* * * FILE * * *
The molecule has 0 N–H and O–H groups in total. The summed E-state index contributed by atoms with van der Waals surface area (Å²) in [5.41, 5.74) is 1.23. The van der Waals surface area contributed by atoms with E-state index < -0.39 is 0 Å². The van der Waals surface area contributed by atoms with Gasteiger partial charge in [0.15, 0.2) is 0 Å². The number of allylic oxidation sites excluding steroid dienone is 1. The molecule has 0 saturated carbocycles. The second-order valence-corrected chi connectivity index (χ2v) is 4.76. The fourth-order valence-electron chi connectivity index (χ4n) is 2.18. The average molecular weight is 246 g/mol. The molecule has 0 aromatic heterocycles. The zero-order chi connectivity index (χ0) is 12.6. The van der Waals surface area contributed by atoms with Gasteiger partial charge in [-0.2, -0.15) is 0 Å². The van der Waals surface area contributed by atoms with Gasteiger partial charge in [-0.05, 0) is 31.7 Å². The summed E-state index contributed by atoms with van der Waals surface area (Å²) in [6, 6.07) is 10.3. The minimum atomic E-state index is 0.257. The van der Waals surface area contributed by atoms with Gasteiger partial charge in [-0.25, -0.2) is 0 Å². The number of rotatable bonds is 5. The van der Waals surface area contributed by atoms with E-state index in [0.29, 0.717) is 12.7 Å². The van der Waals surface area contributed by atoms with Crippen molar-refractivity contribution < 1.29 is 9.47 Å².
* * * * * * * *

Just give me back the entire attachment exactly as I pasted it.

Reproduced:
The molecule has 0 N–H and O–H groups in total. The summed E-state index contributed by atoms with van der Waals surface area (Å²) in [5.41, 5.74) is 1.23. The van der Waals surface area contributed by atoms with E-state index < -0.39 is 0 Å². The van der Waals surface area contributed by atoms with Gasteiger partial charge in [0.15, 0.2) is 0 Å². The number of allylic oxidation sites excluding steroid dienone is 1. The molecule has 0 saturated carbocycles. The second-order valence-corrected chi connectivity index (χ2v) is 4.76. The fourth-order valence-electron chi connectivity index (χ4n) is 2.18. The average molecular weight is 246 g/mol. The molecule has 0 aromatic heterocycles. The zero-order chi connectivity index (χ0) is 12.6. The van der Waals surface area contributed by atoms with Gasteiger partial charge in [-0.2, -0.15) is 0 Å². The van der Waals surface area contributed by atoms with Gasteiger partial charge in [-0.05, 0) is 31.7 Å². The summed E-state index contributed by atoms with van der Waals surface area (Å²) in [6, 6.07) is 10.3. The minimum atomic E-state index is 0.257. The van der Waals surface area contributed by atoms with Gasteiger partial charge in [-0.25, -0.2) is 0 Å². The number of rotatable bonds is 5. The van der Waals surface area contributed by atoms with E-state index in [0.29, 0.717) is 12.7 Å². The van der Waals surface area contributed by atoms with Crippen molar-refractivity contribution < 1.29 is 9.47 Å².